All about sowing
The most important reason is that you can see your plants grow up from an unsightly small seed to a grown-up flowering juwel. Later on you may be proud whenever you admire your plants of 10-20-30 years or older that you yourself have sowed. Those plants are much more valueable than the bought specimens.
Financially it is of course also very inviting. For some plants they ask a lot of money in the business. Your seed gained plants are nearly free of charge. Plants that you have surplus you may swap with other amateurs and thus once more without incidental expenses enlarge your collection.
For some species sowing is the sole possibility to get them since the plants cannot be obtained in another way. Only specialised suppliers may offer some seed. Out of the seedlings you want for yourself you may choose those that you like the most. Many species have a large variety of thorns and the like. So your choice may be of course very individual. And afterwards you may swap the other seedlings.
Still another motive is doing cultivation experiments. You may thus learn in a cheap way and have lots of experiences. Also the sowing of future graftings is very useful. You may use those later on to graft the more difficult species you have sowed. The surplus seedlings may be given regularly to friends and acquaintances. That is the ideal way to rouse enthusiasm and thus to pass the love for the succulents to others.
Yearly, during the month February, the society publishes a seedlist. Members and non members may order seeds at €0,40 per portion. Depending on the species a portion contains 20 to 50 seeds. The list is made in such a way that both beginners and more experienced amateurs find their needs.
You will find lots of seeds from the other succulents too. The seeds of many hundreds species are collected from the Eduard's collection (our society's chairman) and other amateurs in Belgium but mainly from the major foreign seed surpliers like Mesa Garden and Christa's in America and Kohres in Germany. During the spring show sowing packets are sold for beginners, containing 10 species seed, pots, sowing medium, pebbles, labels and a manual.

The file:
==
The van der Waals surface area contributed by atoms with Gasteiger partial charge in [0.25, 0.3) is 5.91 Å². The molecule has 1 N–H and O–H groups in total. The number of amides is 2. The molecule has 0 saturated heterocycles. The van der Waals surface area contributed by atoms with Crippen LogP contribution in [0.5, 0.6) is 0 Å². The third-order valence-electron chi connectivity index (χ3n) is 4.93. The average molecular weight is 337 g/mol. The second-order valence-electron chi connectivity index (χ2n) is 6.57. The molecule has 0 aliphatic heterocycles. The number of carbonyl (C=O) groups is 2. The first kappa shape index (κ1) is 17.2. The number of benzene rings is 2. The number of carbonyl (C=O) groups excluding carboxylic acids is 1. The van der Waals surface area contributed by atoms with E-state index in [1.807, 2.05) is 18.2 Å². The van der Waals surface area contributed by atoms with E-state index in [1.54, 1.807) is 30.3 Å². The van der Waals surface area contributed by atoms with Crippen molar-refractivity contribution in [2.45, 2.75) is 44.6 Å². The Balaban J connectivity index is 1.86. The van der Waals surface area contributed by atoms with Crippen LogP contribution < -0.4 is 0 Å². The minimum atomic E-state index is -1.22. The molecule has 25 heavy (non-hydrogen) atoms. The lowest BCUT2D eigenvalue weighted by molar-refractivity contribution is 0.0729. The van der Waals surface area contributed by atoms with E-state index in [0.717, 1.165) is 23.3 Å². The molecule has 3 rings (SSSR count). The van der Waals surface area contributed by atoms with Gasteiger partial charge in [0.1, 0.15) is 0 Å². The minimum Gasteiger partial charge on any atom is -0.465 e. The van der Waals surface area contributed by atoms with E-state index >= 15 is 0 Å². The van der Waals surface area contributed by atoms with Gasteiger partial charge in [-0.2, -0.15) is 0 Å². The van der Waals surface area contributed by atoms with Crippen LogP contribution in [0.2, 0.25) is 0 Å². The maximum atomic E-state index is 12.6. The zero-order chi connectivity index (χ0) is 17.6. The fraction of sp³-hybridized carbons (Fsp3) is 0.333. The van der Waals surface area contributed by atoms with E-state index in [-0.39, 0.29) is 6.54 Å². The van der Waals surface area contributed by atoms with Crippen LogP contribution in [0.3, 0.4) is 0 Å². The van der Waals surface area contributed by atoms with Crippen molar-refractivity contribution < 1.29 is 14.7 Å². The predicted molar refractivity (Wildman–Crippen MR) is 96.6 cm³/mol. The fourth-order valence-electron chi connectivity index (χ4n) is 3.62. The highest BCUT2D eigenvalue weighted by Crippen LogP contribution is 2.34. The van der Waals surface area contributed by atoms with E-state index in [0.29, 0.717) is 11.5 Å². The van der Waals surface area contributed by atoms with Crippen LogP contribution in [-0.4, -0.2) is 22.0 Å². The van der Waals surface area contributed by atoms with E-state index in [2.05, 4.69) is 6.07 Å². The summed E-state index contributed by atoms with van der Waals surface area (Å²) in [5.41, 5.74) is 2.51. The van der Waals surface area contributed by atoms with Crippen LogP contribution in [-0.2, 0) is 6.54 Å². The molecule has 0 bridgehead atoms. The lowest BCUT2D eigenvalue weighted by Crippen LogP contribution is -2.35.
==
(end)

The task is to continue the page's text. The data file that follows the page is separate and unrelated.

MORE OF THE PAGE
You pay for such a packet only the seeds: €3.00. Very advantageous thus and futhermore the packets are compound with easily germinated seeds suitable for beginners.
How do you organise the sowing?
- Fill a 5,5 cm pot with soil and push gently.
- Put the pot in a basin with water so that the soil can suck untill the upper side of the soil is black with moisture.
- Scatter the seeds in the pot (1 portion per pot). You maydo that with a free hand, or more easily, with a in V-shaped folded bit of paper.
- Push the seeds with a flat thing to the soil. However do not cover them with sand.
- Scatter a thin layer of pebbles on top of the soil. Make sure that the soil is just covered. The pebbles prevent the growth of algae.
The ideal germ and growth circumstances
Three factors are important:
- Moisture: place the sowing pots in a closed sphere so that there can develop a tense, humid climate. That works very well in a closed plastic bag for instance.
- Temperature: most of the cactusseeds germinate at a temperature of 20° to 25°C (68° to 77°F). Variable temperatures stimulate the germination effectively. Thus it is safe to lower the temperature slowly to 10° to 15°C (50° to 59°F) at night.
- Light: after the seeds are germinated, they need a lot of light, however no straight sunlight because the little plants may burn then. Protect them against the intense sun by e.g. fencing them with thin paper.
As soon as the first spines are visible, you can start ventilating the little plants. Do it gradually so that the plants become accustomed to the dry air. Let them dry-out a little from time to time.
You do plant them out when the little plants are big enough to handle, or when the seedlings push aside each other and have no place anymore to grow. Do not put the seedlings too far from each other; they prosper the best close together and in a pot that is not too large.